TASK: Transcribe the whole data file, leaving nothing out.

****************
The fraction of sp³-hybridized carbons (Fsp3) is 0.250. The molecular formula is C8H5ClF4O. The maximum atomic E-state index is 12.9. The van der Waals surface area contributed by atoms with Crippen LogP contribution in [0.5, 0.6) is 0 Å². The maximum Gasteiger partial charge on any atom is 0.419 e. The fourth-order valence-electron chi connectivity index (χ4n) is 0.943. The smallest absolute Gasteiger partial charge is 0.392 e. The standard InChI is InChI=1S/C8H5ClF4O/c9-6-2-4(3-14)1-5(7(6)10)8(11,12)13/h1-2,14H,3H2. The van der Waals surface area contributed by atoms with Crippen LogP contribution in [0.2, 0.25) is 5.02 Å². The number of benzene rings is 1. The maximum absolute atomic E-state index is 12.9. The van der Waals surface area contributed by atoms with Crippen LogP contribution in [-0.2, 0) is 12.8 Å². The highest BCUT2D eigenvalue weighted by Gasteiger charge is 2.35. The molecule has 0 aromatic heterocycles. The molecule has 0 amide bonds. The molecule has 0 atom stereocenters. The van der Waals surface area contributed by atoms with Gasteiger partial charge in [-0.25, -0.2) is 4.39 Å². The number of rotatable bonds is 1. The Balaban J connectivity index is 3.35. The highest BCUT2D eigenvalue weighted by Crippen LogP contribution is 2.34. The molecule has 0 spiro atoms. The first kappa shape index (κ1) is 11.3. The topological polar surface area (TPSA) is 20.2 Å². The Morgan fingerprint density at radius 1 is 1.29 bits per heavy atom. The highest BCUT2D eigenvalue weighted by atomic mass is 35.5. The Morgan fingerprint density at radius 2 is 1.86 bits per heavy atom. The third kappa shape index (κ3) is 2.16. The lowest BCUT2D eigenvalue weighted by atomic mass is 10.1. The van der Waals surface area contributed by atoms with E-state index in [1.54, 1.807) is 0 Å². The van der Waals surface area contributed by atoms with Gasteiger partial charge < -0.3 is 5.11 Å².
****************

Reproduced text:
The fraction of sp³-hybridized carbons (Fsp3) is 0.250. The molecular formula is C8H5ClF4O. The maximum atomic E-state index is 12.9. The van der Waals surface area contributed by atoms with Crippen LogP contribution in [0.5, 0.6) is 0 Å². The maximum Gasteiger partial charge on any atom is 0.419 e. The fourth-order valence-electron chi connectivity index (χ4n) is 0.943. The smallest absolute Gasteiger partial charge is 0.392 e. The standard InChI is InChI=1S/C8H5ClF4O/c9-6-2-4(3-14)1-5(7(6)10)8(11,12)13/h1-2,14H,3H2. The van der Waals surface area contributed by atoms with Crippen LogP contribution in [0.2, 0.25) is 5.02 Å². The number of benzene rings is 1. The maximum absolute atomic E-state index is 12.9. The van der Waals surface area contributed by atoms with Crippen LogP contribution in [-0.2, 0) is 12.8 Å². The highest BCUT2D eigenvalue weighted by Gasteiger charge is 2.35. The molecule has 0 aromatic heterocycles. The molecule has 0 amide bonds. The molecule has 0 atom stereocenters. The van der Waals surface area contributed by atoms with Gasteiger partial charge in [-0.25, -0.2) is 4.39 Å². The number of rotatable bonds is 1. The Balaban J connectivity index is 3.35. The highest BCUT2D eigenvalue weighted by Crippen LogP contribution is 2.34. The molecule has 0 spiro atoms. The first kappa shape index (κ1) is 11.3. The topological polar surface area (TPSA) is 20.2 Å². The Morgan fingerprint density at radius 1 is 1.29 bits per heavy atom. The highest BCUT2D eigenvalue weighted by atomic mass is 35.5. The Morgan fingerprint density at radius 2 is 1.86 bits per heavy atom. The third kappa shape index (κ3) is 2.16. The lowest BCUT2D eigenvalue weighted by atomic mass is 10.1. The van der Waals surface area contributed by atoms with E-state index in [1.54, 1.807) is 0 Å². The van der Waals surface area contributed by atoms with Gasteiger partial charge < -0.3 is 5.11 Å².